ZWERDLING: Now Marras says moving and lifting patients with your own body strength is dangerous for a couple reasons. First, the laws of physics dictate that it’s easiest to lift something when it's close to your body. You know that from taking out the garbage. But nurses have to stand at the side of the bed, relatively far from the patient.

Second, they have to bend over the patient. And that’s important, because there’s a chain of bones along the spine. They're called facet joints. They're hidden under the little bumps you see protruding under the skin. And those bones interconnect and help absorb loads when you're standing straight. But when people bend, those bones disengage. So Marras found that when nurses bend and lift, their discs take most of the force.

MARRAS: These forces were way out of sight. They were much, much higher than what you'd expect in an assembly-line worker. So when we did the analysis on it, we found those - those loads were tremendous.

ZWERDLING: And Marras says when nurses keep working under these loads, it causes microscopic tears on thin films called end plates, which are above and below each disc. The tears lead to scar tissue. And the more scar tissue there is, the more it blocks the flow of nutrients into the discs. And eventually, the discs start to collapse. A lot of nurses have told me I think I know the exact moment I injured my back. But Marras says there’s usually not one moment.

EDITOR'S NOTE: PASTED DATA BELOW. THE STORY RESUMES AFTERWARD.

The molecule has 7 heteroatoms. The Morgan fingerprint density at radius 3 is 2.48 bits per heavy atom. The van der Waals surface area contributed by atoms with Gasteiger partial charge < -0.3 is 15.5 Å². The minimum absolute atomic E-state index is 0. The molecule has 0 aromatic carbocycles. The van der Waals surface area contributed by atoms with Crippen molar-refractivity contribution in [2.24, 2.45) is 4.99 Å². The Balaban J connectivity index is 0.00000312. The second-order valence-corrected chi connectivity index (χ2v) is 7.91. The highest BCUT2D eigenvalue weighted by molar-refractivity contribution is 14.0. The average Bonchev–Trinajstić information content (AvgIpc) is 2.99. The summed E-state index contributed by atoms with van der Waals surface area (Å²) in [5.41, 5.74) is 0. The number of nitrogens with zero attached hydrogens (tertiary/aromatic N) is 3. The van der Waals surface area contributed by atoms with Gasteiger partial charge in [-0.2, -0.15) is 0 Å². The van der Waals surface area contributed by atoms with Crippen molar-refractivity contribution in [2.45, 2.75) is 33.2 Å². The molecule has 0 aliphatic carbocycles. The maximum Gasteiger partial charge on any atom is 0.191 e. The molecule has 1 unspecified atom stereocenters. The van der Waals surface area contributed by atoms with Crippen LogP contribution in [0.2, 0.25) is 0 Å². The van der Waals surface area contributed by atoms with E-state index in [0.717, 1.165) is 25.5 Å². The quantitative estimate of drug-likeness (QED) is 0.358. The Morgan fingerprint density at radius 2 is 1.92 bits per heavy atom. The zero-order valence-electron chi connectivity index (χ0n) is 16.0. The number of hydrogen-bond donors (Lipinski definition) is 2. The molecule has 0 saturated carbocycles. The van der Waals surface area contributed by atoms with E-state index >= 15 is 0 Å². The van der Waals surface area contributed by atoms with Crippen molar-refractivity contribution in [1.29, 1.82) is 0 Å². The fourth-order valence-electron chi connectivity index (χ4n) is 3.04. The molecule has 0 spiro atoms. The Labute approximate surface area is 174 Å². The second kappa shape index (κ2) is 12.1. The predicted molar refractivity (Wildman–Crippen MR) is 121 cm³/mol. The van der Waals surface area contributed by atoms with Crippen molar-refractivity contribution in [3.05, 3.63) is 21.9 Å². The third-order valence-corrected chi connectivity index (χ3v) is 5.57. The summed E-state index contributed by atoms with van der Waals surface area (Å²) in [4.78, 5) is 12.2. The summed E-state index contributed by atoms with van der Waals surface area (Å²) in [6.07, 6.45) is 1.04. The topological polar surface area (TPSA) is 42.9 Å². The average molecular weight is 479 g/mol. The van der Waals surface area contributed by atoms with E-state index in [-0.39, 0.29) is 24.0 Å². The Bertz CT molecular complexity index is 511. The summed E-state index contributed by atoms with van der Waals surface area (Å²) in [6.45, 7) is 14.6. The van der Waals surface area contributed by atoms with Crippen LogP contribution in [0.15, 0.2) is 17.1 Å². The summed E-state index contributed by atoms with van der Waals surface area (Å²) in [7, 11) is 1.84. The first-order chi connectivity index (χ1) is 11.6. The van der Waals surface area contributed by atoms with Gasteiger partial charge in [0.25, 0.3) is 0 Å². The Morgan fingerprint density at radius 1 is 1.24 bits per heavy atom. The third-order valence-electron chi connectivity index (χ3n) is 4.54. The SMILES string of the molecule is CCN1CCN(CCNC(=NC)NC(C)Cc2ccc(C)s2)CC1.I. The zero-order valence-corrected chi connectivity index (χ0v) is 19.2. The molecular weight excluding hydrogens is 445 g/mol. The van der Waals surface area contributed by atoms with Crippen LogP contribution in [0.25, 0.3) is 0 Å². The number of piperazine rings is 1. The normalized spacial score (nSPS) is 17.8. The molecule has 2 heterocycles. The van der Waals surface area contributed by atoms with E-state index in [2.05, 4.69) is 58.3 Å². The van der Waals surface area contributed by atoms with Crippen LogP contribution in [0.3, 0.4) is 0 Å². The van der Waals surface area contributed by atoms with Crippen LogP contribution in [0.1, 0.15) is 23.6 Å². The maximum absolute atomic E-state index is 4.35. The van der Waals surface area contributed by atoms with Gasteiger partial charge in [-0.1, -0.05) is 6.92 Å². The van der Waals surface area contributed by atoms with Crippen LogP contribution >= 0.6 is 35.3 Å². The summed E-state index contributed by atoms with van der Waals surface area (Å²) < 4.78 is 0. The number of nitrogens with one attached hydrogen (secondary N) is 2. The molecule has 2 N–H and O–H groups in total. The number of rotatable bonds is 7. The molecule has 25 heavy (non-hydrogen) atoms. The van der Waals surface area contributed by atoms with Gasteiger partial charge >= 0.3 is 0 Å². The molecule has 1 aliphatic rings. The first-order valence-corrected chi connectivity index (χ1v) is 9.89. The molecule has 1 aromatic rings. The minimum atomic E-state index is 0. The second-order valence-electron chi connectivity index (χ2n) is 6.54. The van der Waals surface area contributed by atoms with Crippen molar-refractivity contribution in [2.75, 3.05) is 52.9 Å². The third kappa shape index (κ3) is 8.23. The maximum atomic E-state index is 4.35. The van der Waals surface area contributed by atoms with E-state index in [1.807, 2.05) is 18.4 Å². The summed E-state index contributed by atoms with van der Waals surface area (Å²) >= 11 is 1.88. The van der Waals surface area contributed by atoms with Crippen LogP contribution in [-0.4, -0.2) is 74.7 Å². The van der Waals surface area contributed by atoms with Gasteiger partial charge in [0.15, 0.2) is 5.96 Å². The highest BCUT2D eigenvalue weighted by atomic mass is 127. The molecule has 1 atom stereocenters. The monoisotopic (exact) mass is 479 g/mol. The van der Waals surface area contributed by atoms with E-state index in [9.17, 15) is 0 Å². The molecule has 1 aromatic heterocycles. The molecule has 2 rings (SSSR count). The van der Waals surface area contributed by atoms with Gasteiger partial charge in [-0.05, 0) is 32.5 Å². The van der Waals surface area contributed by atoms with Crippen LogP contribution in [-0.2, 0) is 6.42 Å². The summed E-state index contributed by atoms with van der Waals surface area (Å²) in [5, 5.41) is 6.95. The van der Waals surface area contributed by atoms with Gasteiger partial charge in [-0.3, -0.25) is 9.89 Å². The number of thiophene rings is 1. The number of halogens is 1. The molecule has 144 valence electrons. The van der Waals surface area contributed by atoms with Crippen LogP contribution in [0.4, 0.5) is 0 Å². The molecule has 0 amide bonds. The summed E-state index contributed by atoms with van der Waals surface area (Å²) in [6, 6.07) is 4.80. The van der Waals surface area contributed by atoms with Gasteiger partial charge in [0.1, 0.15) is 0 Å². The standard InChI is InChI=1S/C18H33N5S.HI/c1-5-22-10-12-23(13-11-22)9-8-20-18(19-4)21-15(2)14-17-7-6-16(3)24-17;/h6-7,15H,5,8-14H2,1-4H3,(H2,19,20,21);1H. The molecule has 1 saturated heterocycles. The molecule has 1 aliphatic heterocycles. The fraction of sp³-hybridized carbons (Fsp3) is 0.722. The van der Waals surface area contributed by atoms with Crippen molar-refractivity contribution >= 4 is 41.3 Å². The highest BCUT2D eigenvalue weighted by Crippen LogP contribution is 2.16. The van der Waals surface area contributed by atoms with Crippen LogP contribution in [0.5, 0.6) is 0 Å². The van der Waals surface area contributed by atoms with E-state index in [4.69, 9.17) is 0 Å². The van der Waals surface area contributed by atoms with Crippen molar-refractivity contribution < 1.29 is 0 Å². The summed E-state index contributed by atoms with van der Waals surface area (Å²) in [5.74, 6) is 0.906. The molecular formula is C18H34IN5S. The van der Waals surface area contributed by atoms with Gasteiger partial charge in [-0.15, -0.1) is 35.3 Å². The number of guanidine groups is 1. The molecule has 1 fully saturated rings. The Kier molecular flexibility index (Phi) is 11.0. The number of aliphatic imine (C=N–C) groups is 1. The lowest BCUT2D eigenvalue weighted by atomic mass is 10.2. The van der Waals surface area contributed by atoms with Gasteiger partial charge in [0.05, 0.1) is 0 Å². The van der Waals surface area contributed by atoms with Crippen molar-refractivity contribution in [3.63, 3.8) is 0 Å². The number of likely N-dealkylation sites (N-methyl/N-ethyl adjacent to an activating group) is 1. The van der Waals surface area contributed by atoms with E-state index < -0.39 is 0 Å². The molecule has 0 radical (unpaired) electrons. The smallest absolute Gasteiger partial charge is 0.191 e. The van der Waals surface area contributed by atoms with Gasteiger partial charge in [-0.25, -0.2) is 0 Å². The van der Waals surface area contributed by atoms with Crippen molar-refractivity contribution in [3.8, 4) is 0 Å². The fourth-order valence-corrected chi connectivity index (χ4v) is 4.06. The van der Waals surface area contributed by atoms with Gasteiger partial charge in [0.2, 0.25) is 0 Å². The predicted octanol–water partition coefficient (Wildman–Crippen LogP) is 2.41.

MARRAS: So what this means to the patient handler is you could be doing this damage for weeks or months or years and never realize it. The event that caused you to feel the problem is just the straw that broke the camel's back.

ZWERDLING: Executives at some hospitals have said OK, we realize that it's dangerous for one nurse to lift a patient, so our hospital requires teams of employees to do the lifting together. But Marras found that teams are dangerous, too.

MARRAS: The first studies we did were real eye-openers for us.

ZWERDLING: His artificial spine and the sensors showed that when you lift someone with other people, it does reduce the amount of weight each person has to lift. And it can reduce a kind of force down your spine called compression. That's the stress your spine gets from, say, lifting something straight up.